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How might we integrate systems for the continuum care of sickle cell anemia patients?

Sickle cell anemia is a major public health problem in India. India is estimated to have the second-highest burden of the disease, with over 20 million people with sickle cell traits and 1.4 million with sickle cell disease (SCD). The disease disproportionately impacts vulnerable tribal communities in India, where about 1 in 86 births among indigenous communities are affected by it. 


The Prime Minister launched the National Sickle Cell Anemia Elimination Mission in 2023, aiming to eradicate anemia by 2047. The mission is aimed at providing affordable and accessible care to all SCD patients, ensuring the quality of care and life while hoping to reduce the prevalence of SCD. Currently, the program brings a strong health lens of disease treatment, leveraging medical science as the primary source of intervention design. Without integrating other aspects that can influence health outcomes for this population, such as social safety and dynamics of daily life in tribal communities, the program will be limited in achieving its ambitious goal.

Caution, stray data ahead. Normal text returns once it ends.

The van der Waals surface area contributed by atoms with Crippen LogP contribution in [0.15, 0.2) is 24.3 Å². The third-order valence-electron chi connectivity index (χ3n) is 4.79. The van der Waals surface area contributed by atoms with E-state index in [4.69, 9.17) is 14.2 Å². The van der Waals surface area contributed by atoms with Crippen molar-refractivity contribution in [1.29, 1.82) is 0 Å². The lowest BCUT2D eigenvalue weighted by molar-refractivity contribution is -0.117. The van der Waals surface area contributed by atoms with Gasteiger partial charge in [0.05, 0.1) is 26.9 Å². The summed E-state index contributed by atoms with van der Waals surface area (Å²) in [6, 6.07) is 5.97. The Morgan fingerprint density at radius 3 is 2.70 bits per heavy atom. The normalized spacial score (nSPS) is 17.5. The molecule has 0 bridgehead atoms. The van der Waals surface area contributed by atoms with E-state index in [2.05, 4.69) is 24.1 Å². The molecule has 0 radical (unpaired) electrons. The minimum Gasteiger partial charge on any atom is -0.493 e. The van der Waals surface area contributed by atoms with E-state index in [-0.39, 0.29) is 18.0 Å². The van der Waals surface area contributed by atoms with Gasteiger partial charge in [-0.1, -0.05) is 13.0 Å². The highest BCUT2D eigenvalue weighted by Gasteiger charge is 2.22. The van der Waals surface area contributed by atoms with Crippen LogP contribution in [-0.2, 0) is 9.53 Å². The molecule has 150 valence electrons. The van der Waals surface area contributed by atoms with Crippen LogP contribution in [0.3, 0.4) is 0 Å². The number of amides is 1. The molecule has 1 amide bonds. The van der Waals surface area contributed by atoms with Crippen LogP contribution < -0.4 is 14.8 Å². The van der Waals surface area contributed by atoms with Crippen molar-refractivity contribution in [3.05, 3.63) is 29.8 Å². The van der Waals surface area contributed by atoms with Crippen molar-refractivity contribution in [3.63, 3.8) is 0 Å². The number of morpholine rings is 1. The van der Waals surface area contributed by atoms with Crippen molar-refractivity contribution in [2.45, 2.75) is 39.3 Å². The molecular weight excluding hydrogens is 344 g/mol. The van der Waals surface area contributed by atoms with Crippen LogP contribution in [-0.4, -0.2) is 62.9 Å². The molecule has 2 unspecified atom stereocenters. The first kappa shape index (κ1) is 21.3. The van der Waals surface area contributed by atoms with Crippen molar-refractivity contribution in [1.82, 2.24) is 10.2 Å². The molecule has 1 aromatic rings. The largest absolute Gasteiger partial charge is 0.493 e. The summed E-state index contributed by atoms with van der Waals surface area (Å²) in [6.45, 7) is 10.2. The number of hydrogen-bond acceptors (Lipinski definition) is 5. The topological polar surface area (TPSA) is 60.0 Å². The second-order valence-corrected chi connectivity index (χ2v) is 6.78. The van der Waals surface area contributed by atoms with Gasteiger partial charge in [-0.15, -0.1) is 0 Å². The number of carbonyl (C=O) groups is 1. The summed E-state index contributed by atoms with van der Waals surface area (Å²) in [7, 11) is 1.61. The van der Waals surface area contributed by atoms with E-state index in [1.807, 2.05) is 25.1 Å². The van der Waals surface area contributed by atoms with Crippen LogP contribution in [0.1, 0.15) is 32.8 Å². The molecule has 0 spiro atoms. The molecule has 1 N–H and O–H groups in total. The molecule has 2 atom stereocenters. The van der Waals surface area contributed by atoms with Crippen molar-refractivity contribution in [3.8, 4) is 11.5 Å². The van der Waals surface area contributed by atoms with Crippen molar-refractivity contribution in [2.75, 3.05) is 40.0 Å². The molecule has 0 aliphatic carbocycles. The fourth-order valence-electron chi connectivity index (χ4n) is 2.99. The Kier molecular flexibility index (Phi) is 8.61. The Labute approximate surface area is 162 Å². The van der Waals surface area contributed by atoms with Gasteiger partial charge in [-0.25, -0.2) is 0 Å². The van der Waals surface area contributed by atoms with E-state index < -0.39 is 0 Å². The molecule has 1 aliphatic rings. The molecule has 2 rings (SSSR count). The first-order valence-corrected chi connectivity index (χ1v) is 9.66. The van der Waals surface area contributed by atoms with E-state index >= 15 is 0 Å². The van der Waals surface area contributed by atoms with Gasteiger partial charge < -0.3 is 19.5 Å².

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Madhya Pradesh, Jharkhand & Chhattisgarh

In partnership with the Transform Rural India Foundation, and supported by the Madhya Pradesh Department of Health, the Madhya Pradesh Department of Tribal Affairs, district administrations, Health and Wellness Centers, and community leaders.

Our goal is to conceptualize and prototype a system of continuum care to improve the well-being of tribal people with sickle cell anemia. The continuum will integrate elements of health systems (screening, treatment, tracking) with social security systems (housing, food, credits) and community systems (stigma, social support, acceptance).

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